According to Neat-O-Rama contributer, Ms. Cellania:
In 1931, a schoolboy wrote a fan letter to his favorite author, Edgar Rice Burroughs. It said, in part:
I am a fourteen year old boy and am a low Junior in High School. Today at school our teacher was discussing “good literature.” I asked if Edgar Rice Burroughs was all right for a book report. I knew she’d say “no” (teachers always do) but I didn’t expect her to lecture to the class for the whole period about how terrible your books were!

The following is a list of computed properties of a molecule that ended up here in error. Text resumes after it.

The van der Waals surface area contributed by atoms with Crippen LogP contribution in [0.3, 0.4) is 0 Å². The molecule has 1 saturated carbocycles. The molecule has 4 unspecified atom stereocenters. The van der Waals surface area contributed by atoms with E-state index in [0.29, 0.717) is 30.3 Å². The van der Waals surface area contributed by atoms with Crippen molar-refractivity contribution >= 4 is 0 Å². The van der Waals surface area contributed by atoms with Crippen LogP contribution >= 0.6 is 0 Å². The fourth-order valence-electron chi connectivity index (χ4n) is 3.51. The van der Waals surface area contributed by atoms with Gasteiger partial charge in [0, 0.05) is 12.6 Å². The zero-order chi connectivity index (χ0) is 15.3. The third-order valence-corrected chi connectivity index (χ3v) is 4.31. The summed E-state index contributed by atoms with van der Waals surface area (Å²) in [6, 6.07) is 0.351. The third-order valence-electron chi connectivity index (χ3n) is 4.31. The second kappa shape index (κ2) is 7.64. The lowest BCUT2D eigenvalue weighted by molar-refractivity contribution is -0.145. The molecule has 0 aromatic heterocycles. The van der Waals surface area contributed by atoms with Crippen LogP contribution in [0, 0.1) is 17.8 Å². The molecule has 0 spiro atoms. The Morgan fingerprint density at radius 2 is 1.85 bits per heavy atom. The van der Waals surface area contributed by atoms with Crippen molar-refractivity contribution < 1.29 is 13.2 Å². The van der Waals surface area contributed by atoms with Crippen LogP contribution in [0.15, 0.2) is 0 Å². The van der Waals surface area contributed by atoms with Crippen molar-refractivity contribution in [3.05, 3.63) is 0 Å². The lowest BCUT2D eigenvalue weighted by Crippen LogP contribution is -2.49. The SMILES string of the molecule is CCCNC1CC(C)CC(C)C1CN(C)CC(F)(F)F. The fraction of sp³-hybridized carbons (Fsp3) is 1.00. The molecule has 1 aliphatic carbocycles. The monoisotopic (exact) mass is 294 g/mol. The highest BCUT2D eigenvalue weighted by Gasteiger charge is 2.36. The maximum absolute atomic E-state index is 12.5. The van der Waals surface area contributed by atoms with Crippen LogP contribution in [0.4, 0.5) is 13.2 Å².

The author of the Tarzan novels wrote back, in part:
My stories will do you no harm. If they have helped to inculcate in you a love of books, they have done you much good. No fiction is worth reading except for entertainment. If it entertains and is clean, it is good literature, or its kind. If it forms the habit of reading, in people who might not read otherwise, it is the best literature.
Which explains why I bought the Twilight books for my youngest daughter. The 14-year-old boy who wrote the letter was Forrest J. Ackerman, who grew up to coin the term “sci-fi”. Ackerman was a film producer, actor, and the editor of the magazine Famous Monsters of Filmland, and made a name as the biggest science fiction fan ever.